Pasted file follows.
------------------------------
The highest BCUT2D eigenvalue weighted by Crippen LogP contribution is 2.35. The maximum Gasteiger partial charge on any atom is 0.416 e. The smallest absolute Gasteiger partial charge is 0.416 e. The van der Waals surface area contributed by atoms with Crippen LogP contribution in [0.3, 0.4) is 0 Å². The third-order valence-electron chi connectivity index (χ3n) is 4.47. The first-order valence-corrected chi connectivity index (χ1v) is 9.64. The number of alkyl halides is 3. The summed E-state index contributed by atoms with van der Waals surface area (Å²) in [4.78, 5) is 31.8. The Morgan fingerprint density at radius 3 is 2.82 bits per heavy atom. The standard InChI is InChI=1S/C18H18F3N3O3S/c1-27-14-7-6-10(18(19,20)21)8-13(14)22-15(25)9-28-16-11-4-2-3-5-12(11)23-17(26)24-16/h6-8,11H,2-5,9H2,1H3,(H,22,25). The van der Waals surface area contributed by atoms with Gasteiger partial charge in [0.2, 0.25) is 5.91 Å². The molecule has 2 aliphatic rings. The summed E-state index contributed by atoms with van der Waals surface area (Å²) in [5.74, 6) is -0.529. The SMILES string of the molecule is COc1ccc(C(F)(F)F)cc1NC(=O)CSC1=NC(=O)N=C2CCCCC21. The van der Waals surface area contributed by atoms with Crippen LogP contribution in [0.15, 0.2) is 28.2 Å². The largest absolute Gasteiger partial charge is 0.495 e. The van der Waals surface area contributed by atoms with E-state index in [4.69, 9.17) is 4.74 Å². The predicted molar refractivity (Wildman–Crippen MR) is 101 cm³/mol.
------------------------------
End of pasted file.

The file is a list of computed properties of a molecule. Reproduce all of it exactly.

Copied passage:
The highest BCUT2D eigenvalue weighted by Crippen LogP contribution is 2.35. The maximum Gasteiger partial charge on any atom is 0.416 e. The smallest absolute Gasteiger partial charge is 0.416 e. The van der Waals surface area contributed by atoms with Crippen LogP contribution in [0.3, 0.4) is 0 Å². The third-order valence-electron chi connectivity index (χ3n) is 4.47. The first-order valence-corrected chi connectivity index (χ1v) is 9.64. The number of alkyl halides is 3. The summed E-state index contributed by atoms with van der Waals surface area (Å²) in [4.78, 5) is 31.8. The Morgan fingerprint density at radius 3 is 2.82 bits per heavy atom. The standard InChI is InChI=1S/C18H18F3N3O3S/c1-27-14-7-6-10(18(19,20)21)8-13(14)22-15(25)9-28-16-11-4-2-3-5-12(11)23-17(26)24-16/h6-8,11H,2-5,9H2,1H3,(H,22,25). The van der Waals surface area contributed by atoms with Gasteiger partial charge in [0.2, 0.25) is 5.91 Å². The molecule has 2 aliphatic rings. The summed E-state index contributed by atoms with van der Waals surface area (Å²) in [5.74, 6) is -0.529. The SMILES string of the molecule is COc1ccc(C(F)(F)F)cc1NC(=O)CSC1=NC(=O)N=C2CCCCC21. The van der Waals surface area contributed by atoms with Crippen LogP contribution in [0.15, 0.2) is 28.2 Å². The largest absolute Gasteiger partial charge is 0.495 e. The van der Waals surface area contributed by atoms with E-state index in [4.69, 9.17) is 4.74 Å². The predicted molar refractivity (Wildman–Crippen MR) is 101 cm³/mol.